Shear Wave Elastography, a New Tool for Diaphragmatic Qualitative Assessment A Translational Study Article - Octobre 2021

Yassir Aarab, Aurélien Flatres, Fanny Garnier, Mathieu Capdevila, Fabrice Raynaud, Alain Lacampagne, David Chapeau, Kada Klouche, Pascal Etienne, Samir Jaber, Nicolas Molinari, Lucie Gamon, Stefan Matecki, Boris Jung

Yassir Aarab, Aurélien Flatres, Fanny Garnier, Mathieu Capdevila, Fabrice Raynaud, Alain Lacampagne, David Chapeau, Kada Klouche, Pascal Etienne, Samir Jaber, Nicolas Molinari, Lucie Gamon, Stefan Matecki, Boris Jung, « Shear Wave Elastography, a New Tool for Diaphragmatic Qualitative Assessment A Translational Study  », American Journal of Respiratory and Critical Care Medicine, octobre 2021, pp. 797-806. ISSN 1073-449X

Abstract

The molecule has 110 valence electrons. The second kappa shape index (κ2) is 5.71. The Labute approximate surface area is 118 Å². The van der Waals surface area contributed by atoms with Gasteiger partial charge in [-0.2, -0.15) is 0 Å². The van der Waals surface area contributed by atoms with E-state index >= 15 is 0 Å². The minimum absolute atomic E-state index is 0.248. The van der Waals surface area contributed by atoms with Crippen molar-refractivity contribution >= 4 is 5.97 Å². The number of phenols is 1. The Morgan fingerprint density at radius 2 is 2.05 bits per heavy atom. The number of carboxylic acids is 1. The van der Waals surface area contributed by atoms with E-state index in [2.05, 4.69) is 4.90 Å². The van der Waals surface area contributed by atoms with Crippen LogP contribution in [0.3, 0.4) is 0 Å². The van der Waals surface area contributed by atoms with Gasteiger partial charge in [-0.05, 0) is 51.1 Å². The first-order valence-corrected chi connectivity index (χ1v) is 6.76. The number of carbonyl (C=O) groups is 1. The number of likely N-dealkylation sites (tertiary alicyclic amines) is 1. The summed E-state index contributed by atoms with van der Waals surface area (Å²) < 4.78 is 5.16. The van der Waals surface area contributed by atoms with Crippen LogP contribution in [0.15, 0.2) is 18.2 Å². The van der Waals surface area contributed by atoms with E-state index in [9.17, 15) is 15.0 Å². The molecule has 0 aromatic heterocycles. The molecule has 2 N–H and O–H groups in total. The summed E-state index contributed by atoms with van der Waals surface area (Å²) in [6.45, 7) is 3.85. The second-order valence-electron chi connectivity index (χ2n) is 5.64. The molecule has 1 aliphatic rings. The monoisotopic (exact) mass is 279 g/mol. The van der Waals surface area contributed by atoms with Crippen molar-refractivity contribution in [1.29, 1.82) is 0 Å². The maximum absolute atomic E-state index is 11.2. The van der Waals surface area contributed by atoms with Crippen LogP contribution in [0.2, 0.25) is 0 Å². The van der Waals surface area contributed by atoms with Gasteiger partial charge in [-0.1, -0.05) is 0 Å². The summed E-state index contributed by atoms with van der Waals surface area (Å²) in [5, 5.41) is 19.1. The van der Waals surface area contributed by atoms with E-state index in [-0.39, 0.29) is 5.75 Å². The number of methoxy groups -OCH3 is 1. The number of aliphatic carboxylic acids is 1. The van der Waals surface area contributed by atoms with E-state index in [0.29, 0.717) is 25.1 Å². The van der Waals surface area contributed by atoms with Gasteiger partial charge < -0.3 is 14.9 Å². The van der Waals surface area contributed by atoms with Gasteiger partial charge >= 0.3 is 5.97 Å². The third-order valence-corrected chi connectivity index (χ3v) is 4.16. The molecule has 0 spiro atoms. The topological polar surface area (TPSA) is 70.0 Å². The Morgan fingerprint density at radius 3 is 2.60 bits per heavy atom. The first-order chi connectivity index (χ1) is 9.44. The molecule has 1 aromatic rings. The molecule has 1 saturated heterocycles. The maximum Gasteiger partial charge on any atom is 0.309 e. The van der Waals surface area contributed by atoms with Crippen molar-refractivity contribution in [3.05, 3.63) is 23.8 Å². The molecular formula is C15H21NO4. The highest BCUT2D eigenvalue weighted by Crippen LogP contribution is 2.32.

Rationale : Prolonged mechanical ventilation is often associated with either a decrease (known atrophy) or an increase (supposed injury) in diaphragmatic thickness. Shear wave elastography is a noninvasive technique that measures shear modulus, a surrogate of tissue stiffness and mechanical properties. Objectives : To describe changes in shear modulus (SM) during the ICU stay and the relationship with alterations in muscle thickness. To perform a comprehensive ultrasound-based characterization of histological and force production changes occurring in the diaphragm. Methods : Translational study using critically ill patients and mechanically ventilated piglets. Serial ultrasound examination of the diaphragm collecting thickness and SM was performed in both patients and piglets. Transdiaphragmatic pressure and diaphragmatic biopsies were collected in piglets. Measurements and Main Results : We enrolled 102 patients, 88 of whom were invasively mechanically ventilated. At baseline, SM was 14.3 ± 4.3 kPa and diaphragm end-expiratory thickness was 2.0 ± 0.5 mm. Decrease or increase by more than 10% from baseline was reported in 86% of the patients for thickness and in 92% of the patients for SM. An increase in diaphragmatic thickness during the stay was associated with a decrease in SM (β = −9.34 ± 4.41 ; P = 0.03) after multivariable analysis. In the piglet sample, a decrease in SM over 3 days of mechanical ventilation was associated with loss of force production, slow and fast fiber atrophy, and increased lipid droplets accumulation. Conclusions : Increases in diaphragm thickness during critical illness is associated with decreased tissue stiffness as demonstrated by shear wave ultrasound elastography, consistent with the development of muscle injury and weakness.

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